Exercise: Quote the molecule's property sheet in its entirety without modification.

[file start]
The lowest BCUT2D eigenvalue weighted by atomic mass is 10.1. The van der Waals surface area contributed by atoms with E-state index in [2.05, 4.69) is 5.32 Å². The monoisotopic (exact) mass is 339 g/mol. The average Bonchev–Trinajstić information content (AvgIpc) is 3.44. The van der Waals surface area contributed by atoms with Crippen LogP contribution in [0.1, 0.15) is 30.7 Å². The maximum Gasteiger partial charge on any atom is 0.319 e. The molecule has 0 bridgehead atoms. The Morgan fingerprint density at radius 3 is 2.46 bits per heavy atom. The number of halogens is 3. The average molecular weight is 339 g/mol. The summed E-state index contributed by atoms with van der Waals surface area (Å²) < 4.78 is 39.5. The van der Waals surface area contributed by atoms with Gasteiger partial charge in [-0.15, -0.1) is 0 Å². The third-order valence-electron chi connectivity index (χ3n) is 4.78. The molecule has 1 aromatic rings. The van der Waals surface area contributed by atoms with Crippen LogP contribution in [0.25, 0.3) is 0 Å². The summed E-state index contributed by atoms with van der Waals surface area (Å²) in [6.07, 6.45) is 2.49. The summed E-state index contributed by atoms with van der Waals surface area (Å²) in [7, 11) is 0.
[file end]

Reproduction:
The lowest BCUT2D eigenvalue weighted by atomic mass is 10.1. The van der Waals surface area contributed by atoms with E-state index in [2.05, 4.69) is 5.32 Å². The monoisotopic (exact) mass is 339 g/mol. The average Bonchev–Trinajstić information content (AvgIpc) is 3.44. The van der Waals surface area contributed by atoms with Crippen LogP contribution in [0.1, 0.15) is 30.7 Å². The maximum Gasteiger partial charge on any atom is 0.319 e. The molecule has 0 bridgehead atoms. The Morgan fingerprint density at radius 3 is 2.46 bits per heavy atom. The number of halogens is 3. The average molecular weight is 339 g/mol. The summed E-state index contributed by atoms with van der Waals surface area (Å²) < 4.78 is 39.5. The van der Waals surface area contributed by atoms with Gasteiger partial charge in [-0.15, -0.1) is 0 Å². The third-order valence-electron chi connectivity index (χ3n) is 4.78. The molecule has 1 aromatic rings. The van der Waals surface area contributed by atoms with Crippen LogP contribution in [0.25, 0.3) is 0 Å². The summed E-state index contributed by atoms with van der Waals surface area (Å²) in [6.07, 6.45) is 2.49. The summed E-state index contributed by atoms with van der Waals surface area (Å²) in [7, 11) is 0.